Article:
Securities fraud is a crime that typically involves complicated facts and extensive government investigations, and one that can lead to lengthy jail sentences and stiff fines if you are convicted.
The term "security" is a broad term that includes numerous types of investments, such as municipal bonds, corporate stocks, bank notes, investment contracts, and more. Securities fraud occurs when someone involved with one of these investments lies, cheats, or steals in an attempt to gain a financial advantage. Securities fraud is considered a white-collar crime, and it encompasses activities committed by private individuals, as well as by professional financial analysts, securities brokers, corporations, and even government agencies.
The federal government, through the Securities and Exchange Commission (SEC), is the primary governmental authority responsible for prosecuting securities fraud. However, each state also has its own laws about securities fraud and its own state securities commission. While any securities fraud crime might be punishable under either state or federal law, they are often prosecuted as federal crimes.
The two main federal laws—the Securities Act of 1933 and the Securities Exchange Act of 1934—are the primary federal laws under which securities fraud cases are prosecuted, though some numerous related laws and regulations also apply.
(15 U.S.C. §§ 77q, 77t, 77x, 78j, 78ff.)
Securities fraud can arise when a company or organization issues a stock or other security, as well as when someone involved in the buying, selling, or trading of a security acts fraudulently.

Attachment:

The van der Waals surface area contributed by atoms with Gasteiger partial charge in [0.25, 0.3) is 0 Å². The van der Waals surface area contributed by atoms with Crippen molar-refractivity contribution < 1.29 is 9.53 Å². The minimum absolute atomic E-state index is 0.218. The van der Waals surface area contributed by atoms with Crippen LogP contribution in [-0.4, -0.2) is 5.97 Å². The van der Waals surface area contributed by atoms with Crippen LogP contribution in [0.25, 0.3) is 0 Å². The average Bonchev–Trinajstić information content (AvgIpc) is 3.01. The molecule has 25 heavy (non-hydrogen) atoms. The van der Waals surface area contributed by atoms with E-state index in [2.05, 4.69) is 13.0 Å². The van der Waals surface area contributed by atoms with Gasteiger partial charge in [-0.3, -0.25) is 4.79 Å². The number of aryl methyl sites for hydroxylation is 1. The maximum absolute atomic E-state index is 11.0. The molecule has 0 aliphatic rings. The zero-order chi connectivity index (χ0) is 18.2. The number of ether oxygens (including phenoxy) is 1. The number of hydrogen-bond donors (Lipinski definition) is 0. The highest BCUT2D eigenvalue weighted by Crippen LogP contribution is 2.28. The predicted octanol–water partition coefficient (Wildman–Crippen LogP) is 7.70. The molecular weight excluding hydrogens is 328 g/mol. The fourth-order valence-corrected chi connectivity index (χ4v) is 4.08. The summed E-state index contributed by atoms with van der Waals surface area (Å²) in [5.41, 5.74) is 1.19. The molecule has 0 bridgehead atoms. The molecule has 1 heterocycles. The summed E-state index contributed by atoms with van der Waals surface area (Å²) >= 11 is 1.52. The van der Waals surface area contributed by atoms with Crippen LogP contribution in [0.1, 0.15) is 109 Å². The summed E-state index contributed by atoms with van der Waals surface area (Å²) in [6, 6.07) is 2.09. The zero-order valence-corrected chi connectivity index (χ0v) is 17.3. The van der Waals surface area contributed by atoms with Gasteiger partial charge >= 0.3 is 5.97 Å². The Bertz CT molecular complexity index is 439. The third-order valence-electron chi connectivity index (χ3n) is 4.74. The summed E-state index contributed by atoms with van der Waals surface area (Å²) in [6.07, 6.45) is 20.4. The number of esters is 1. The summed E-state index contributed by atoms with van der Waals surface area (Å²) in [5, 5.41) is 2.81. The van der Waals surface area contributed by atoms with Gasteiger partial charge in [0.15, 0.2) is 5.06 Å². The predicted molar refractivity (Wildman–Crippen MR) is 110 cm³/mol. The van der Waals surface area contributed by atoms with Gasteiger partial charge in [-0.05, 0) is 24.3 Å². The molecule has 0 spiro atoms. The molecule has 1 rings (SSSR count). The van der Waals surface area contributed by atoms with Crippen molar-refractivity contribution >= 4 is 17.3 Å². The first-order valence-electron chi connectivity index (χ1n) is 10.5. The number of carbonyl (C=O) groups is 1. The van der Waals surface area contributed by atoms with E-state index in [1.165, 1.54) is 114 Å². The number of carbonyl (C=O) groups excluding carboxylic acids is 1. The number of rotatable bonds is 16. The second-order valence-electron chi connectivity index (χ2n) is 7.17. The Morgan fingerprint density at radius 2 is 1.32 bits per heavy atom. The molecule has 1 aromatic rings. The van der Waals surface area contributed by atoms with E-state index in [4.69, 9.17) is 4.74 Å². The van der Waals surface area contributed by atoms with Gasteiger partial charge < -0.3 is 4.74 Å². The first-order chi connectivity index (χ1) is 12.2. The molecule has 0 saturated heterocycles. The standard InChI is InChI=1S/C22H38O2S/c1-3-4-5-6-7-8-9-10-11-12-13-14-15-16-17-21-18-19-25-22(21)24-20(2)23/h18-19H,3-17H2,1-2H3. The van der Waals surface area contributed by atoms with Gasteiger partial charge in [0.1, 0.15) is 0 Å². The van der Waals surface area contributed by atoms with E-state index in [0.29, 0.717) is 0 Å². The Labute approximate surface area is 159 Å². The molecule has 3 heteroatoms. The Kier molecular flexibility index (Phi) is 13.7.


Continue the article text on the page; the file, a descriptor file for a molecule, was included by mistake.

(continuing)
Securities fraud can occur in multiple ways, though some types of fraud are more common than others. It's important to note that you can commit securities fraud even if you never actually profit from the activity. If you engage in fraudulent activity with the intent to profit or benefit from it, this is enough to commit the crime.
At the simplest level, making a profit in securities depends on knowing the current value of a security and making a judgment on what its value will be in the future. With knowledge of what a security's value will be, a trader can then make an investment designed to profit from that future value. In some situations, a person can attempt to manipulate a security's value by making a deceptive statement or misrepresentation. For example, a broker who knowingly makes a false statement about a company on social media, in order to profit from the anticipated effect on the stock, has committed securities fraud.
A person who is associated with a company and knows information that isn't available to the public, who tries to make a profit by buying or selling a security, commits the offense of insider trading in many situations. While some insider trading is legal, such as when a person in a corporation buys or sells the company's stock and properly reports the activity to securities regulators, other forms of insider trading are not.